FTDI stops disabling devices with fake chips

FTDI logo and chipScottish electronics firm FTDI has backed down from a controversial scheme to use a Windows software update to 'brick' devices with counterfeit chips.

The Glasgow-based company - which manufactures a USB-to-serial bridge chipset (FT232) used in many electronic devices - included a new driver in a Windows software update that deactivated the chip by setting its ID code to zero if it was found to be fake.

The move - initially put down as a driver error - sparked a backlash from hardware designers and developers and amateur hobbyists on Twitter who accused the company of being heavy-handed and "maliciously attacking end users" when it should have simply flashed up a warning that the device contained a counterfeit chip.


Faced with the furore, the company withdrew the driver update so that on-the-fly updating cannot occur, indicating a new driver would be released sometime this week.

While FTDI initially engaged with the spirited debate about the affair, which strikes at the heart of issues surrounding rampant counterfeiting in the semiconductor industry, it eventually deleted all its tweets and simply referred enquiries to a statement.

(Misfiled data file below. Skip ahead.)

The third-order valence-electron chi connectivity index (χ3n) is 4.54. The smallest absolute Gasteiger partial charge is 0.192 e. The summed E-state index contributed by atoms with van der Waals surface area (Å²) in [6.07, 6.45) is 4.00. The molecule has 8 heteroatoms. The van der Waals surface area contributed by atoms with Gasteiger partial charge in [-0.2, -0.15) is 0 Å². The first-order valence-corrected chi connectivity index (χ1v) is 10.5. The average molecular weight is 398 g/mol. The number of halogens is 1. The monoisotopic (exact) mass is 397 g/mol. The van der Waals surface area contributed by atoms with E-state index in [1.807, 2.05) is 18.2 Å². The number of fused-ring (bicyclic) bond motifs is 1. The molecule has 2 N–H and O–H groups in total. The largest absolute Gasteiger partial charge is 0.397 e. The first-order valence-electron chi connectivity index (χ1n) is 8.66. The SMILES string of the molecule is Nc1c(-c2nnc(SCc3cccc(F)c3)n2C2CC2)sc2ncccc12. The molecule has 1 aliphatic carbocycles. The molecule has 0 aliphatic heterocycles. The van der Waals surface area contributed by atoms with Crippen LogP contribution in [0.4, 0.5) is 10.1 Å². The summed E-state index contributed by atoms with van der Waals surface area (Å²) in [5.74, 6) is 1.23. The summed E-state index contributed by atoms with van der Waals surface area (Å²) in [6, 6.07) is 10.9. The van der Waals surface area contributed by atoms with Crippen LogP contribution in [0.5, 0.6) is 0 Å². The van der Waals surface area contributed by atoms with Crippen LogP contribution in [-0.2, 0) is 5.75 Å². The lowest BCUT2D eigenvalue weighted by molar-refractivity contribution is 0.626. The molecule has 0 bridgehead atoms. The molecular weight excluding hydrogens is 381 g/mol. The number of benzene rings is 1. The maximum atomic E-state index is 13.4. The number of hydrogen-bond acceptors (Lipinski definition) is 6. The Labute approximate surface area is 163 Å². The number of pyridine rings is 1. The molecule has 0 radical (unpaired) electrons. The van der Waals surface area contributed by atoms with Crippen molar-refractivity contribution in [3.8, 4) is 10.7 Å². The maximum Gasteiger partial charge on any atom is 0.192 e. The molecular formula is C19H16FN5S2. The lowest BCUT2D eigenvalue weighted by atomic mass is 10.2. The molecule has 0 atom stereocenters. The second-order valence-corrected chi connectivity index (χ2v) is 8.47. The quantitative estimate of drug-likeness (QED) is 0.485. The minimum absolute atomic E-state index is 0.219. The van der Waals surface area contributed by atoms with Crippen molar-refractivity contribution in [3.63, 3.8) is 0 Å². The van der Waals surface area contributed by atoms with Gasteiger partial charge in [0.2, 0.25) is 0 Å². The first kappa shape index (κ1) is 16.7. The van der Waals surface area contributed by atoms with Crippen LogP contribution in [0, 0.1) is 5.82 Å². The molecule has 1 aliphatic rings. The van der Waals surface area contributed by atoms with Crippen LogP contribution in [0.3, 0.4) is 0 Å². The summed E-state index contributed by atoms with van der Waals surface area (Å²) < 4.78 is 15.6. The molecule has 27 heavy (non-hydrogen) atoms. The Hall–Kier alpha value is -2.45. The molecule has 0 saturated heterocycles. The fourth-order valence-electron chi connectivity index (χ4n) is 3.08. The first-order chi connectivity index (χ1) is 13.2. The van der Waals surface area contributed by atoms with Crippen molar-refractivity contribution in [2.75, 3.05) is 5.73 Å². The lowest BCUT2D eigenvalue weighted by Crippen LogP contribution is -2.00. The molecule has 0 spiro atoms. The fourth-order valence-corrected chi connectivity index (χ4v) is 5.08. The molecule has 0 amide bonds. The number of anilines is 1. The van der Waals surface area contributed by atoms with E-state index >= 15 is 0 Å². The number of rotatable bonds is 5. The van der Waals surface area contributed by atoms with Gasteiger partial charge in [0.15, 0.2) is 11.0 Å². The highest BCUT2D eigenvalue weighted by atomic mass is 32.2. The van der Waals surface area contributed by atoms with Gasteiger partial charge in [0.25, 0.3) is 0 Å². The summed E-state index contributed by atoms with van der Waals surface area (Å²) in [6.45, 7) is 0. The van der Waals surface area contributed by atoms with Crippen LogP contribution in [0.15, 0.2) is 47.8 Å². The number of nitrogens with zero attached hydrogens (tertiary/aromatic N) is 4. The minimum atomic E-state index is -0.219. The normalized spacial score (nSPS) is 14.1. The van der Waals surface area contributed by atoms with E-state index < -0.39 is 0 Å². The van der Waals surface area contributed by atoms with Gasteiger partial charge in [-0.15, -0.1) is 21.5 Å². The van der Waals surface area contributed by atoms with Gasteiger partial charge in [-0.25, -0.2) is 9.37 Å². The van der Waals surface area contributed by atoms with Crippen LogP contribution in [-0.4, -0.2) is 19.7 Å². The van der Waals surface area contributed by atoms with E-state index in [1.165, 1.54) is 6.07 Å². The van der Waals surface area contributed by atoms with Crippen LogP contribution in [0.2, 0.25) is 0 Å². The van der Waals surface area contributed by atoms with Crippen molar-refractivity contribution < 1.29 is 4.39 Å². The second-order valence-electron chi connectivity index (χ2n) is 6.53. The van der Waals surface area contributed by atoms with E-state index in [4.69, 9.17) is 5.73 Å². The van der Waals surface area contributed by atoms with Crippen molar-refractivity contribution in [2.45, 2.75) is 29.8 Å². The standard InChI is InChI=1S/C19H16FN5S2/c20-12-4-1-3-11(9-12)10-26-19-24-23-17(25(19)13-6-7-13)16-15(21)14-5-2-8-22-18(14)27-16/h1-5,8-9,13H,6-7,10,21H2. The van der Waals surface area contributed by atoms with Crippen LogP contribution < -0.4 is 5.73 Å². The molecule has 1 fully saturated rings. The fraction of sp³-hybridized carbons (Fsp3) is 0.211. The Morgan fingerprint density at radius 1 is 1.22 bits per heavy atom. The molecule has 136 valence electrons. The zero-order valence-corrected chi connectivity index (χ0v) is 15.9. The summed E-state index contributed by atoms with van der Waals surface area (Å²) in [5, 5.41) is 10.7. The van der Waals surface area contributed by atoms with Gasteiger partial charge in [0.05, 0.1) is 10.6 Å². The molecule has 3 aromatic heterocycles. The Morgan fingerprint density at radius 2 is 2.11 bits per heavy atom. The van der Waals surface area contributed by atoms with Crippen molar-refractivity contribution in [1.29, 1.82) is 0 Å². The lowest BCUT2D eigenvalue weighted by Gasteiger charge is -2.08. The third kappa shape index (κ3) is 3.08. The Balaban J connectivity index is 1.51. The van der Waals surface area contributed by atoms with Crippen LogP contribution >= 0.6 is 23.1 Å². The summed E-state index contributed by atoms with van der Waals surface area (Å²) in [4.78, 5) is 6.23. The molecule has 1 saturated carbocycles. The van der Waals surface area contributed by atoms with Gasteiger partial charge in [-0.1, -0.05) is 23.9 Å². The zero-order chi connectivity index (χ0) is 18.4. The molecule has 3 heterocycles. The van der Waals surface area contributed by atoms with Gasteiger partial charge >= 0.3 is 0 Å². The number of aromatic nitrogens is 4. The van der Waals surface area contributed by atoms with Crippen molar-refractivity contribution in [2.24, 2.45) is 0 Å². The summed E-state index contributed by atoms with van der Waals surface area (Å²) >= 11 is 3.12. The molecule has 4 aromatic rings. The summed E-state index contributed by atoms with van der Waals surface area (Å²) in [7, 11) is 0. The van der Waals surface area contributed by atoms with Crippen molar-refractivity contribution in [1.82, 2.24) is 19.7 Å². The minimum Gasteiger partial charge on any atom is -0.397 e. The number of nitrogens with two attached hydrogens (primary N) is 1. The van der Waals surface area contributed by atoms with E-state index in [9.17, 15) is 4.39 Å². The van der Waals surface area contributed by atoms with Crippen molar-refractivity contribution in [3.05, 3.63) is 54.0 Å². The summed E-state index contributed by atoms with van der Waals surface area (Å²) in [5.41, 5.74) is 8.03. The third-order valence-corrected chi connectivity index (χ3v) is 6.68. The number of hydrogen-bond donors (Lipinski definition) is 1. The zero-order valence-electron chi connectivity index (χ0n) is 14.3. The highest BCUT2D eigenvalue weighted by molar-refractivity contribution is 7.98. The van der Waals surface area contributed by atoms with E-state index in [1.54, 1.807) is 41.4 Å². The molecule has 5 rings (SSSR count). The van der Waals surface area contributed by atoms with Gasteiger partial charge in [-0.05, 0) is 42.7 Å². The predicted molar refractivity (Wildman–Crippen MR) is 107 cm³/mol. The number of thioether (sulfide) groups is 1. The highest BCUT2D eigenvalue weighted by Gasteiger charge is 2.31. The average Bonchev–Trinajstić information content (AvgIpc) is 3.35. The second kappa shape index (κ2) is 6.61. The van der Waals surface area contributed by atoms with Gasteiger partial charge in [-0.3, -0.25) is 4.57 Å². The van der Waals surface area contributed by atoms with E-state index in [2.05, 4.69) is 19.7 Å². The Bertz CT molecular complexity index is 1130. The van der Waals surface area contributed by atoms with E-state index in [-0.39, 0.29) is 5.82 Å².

FTDI chief executive Fred Dart stops short of apologising for the company's action in the blog post, saying "though our intentions were honourable, we acknowledge that our recent driver update has caused concern amongst our genuine customer base."

The new driver "will still uphold our stance against devices that are not genuine, but do so in a non-invasive way that means that there is no risk of end user's hardware being directly affected," he adds.

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